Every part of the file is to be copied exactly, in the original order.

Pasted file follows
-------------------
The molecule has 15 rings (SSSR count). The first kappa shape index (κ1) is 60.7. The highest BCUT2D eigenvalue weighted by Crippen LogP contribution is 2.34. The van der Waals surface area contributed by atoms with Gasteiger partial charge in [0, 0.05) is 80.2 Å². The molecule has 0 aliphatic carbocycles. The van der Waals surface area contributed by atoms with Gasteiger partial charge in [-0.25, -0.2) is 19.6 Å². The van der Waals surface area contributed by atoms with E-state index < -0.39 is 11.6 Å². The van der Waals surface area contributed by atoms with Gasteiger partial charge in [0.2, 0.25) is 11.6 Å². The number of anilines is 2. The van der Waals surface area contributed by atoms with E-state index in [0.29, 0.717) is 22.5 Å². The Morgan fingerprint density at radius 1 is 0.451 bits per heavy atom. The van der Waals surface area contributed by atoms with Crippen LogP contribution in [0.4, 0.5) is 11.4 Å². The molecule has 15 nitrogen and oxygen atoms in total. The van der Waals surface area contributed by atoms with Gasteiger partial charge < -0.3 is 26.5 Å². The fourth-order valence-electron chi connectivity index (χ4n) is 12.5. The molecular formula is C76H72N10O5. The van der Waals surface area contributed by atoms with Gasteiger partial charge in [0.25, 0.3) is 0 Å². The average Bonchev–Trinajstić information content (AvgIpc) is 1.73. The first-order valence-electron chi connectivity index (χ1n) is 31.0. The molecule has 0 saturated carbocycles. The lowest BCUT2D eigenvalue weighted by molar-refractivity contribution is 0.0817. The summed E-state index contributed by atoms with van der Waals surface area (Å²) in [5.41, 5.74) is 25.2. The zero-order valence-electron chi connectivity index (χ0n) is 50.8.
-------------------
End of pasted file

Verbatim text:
The molecule has 15 rings (SSSR count). The first kappa shape index (κ1) is 60.7. The highest BCUT2D eigenvalue weighted by Crippen LogP contribution is 2.34. The van der Waals surface area contributed by atoms with Gasteiger partial charge in [0, 0.05) is 80.2 Å². The molecule has 0 aliphatic carbocycles. The van der Waals surface area contributed by atoms with Gasteiger partial charge in [-0.25, -0.2) is 19.6 Å². The van der Waals surface area contributed by atoms with E-state index < -0.39 is 11.6 Å². The van der Waals surface area contributed by atoms with Gasteiger partial charge in [0.2, 0.25) is 11.6 Å². The number of anilines is 2. The van der Waals surface area contributed by atoms with E-state index in [0.29, 0.717) is 22.5 Å². The Morgan fingerprint density at radius 1 is 0.451 bits per heavy atom. The van der Waals surface area contributed by atoms with Crippen LogP contribution in [0.4, 0.5) is 11.4 Å². The molecule has 15 nitrogen and oxygen atoms in total. The van der Waals surface area contributed by atoms with Gasteiger partial charge < -0.3 is 26.5 Å². The fourth-order valence-electron chi connectivity index (χ4n) is 12.5. The molecular formula is C76H72N10O5. The van der Waals surface area contributed by atoms with Gasteiger partial charge in [0.25, 0.3) is 0 Å². The average Bonchev–Trinajstić information content (AvgIpc) is 1.73. The first-order valence-electron chi connectivity index (χ1n) is 31.0. The molecule has 0 saturated carbocycles. The lowest BCUT2D eigenvalue weighted by molar-refractivity contribution is 0.0817. The summed E-state index contributed by atoms with van der Waals surface area (Å²) in [5.41, 5.74) is 25.2. The zero-order valence-electron chi connectivity index (χ0n) is 50.8.